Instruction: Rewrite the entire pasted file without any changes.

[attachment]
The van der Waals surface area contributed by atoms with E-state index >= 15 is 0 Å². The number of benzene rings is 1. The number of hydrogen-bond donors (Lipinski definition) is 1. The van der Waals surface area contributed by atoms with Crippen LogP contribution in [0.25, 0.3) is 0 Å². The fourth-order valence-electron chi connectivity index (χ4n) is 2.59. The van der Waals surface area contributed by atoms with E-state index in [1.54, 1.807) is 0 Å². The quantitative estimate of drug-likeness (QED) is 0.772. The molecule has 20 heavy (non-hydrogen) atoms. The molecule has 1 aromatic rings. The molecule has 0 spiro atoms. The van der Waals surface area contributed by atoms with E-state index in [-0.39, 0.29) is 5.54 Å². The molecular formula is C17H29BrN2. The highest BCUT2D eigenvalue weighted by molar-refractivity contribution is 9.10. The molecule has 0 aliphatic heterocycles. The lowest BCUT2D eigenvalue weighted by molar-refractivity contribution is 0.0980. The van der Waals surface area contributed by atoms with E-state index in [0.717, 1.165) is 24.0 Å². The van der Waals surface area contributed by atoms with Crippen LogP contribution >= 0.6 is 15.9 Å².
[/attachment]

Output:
The van der Waals surface area contributed by atoms with E-state index >= 15 is 0 Å². The number of benzene rings is 1. The number of hydrogen-bond donors (Lipinski definition) is 1. The van der Waals surface area contributed by atoms with Crippen LogP contribution in [0.25, 0.3) is 0 Å². The fourth-order valence-electron chi connectivity index (χ4n) is 2.59. The van der Waals surface area contributed by atoms with E-state index in [1.54, 1.807) is 0 Å². The quantitative estimate of drug-likeness (QED) is 0.772. The molecule has 20 heavy (non-hydrogen) atoms. The molecule has 1 aromatic rings. The molecule has 0 spiro atoms. The van der Waals surface area contributed by atoms with E-state index in [-0.39, 0.29) is 5.54 Å². The molecular formula is C17H29BrN2. The highest BCUT2D eigenvalue weighted by molar-refractivity contribution is 9.10. The molecule has 0 aliphatic heterocycles. The lowest BCUT2D eigenvalue weighted by molar-refractivity contribution is 0.0980. The van der Waals surface area contributed by atoms with E-state index in [0.717, 1.165) is 24.0 Å². The van der Waals surface area contributed by atoms with Crippen LogP contribution >= 0.6 is 15.9 Å².